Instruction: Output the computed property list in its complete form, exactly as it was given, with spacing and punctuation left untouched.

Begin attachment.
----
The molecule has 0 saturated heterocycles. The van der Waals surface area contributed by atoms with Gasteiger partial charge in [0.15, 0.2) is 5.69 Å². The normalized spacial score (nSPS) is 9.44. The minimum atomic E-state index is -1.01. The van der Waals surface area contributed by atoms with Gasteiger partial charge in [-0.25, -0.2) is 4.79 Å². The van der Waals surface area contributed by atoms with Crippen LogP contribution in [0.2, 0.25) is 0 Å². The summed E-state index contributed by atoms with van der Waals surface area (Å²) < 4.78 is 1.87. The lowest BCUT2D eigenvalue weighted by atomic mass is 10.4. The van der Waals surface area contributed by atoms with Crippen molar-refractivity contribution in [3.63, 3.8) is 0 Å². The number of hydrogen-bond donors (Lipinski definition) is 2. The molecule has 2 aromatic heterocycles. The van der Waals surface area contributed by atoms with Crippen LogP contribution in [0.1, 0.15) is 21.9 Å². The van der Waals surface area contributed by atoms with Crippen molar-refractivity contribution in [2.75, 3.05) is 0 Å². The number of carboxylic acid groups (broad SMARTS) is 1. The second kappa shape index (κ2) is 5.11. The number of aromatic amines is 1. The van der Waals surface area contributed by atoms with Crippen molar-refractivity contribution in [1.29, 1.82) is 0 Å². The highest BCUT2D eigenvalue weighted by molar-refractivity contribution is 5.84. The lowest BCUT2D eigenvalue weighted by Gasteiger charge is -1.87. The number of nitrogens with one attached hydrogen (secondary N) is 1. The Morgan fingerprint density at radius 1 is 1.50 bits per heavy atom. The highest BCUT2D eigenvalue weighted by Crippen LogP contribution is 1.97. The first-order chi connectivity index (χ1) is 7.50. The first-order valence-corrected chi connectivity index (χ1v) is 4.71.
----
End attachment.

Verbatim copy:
The molecule has 0 saturated heterocycles. The van der Waals surface area contributed by atoms with Gasteiger partial charge in [0.15, 0.2) is 5.69 Å². The normalized spacial score (nSPS) is 9.44. The minimum atomic E-state index is -1.01. The van der Waals surface area contributed by atoms with Gasteiger partial charge in [-0.25, -0.2) is 4.79 Å². The van der Waals surface area contributed by atoms with Crippen LogP contribution in [0.2, 0.25) is 0 Å². The summed E-state index contributed by atoms with van der Waals surface area (Å²) < 4.78 is 1.87. The lowest BCUT2D eigenvalue weighted by atomic mass is 10.4. The van der Waals surface area contributed by atoms with Crippen molar-refractivity contribution in [3.63, 3.8) is 0 Å². The number of hydrogen-bond donors (Lipinski definition) is 2. The molecule has 2 aromatic heterocycles. The van der Waals surface area contributed by atoms with Crippen LogP contribution in [0.1, 0.15) is 21.9 Å². The van der Waals surface area contributed by atoms with Crippen molar-refractivity contribution in [2.75, 3.05) is 0 Å². The number of carboxylic acid groups (broad SMARTS) is 1. The second kappa shape index (κ2) is 5.11. The number of aromatic amines is 1. The van der Waals surface area contributed by atoms with Crippen molar-refractivity contribution in [1.29, 1.82) is 0 Å². The highest BCUT2D eigenvalue weighted by molar-refractivity contribution is 5.84. The lowest BCUT2D eigenvalue weighted by Gasteiger charge is -1.87. The number of nitrogens with one attached hydrogen (secondary N) is 1. The Morgan fingerprint density at radius 1 is 1.50 bits per heavy atom. The highest BCUT2D eigenvalue weighted by Crippen LogP contribution is 1.97. The first-order chi connectivity index (χ1) is 7.50. The first-order valence-corrected chi connectivity index (χ1v) is 4.71.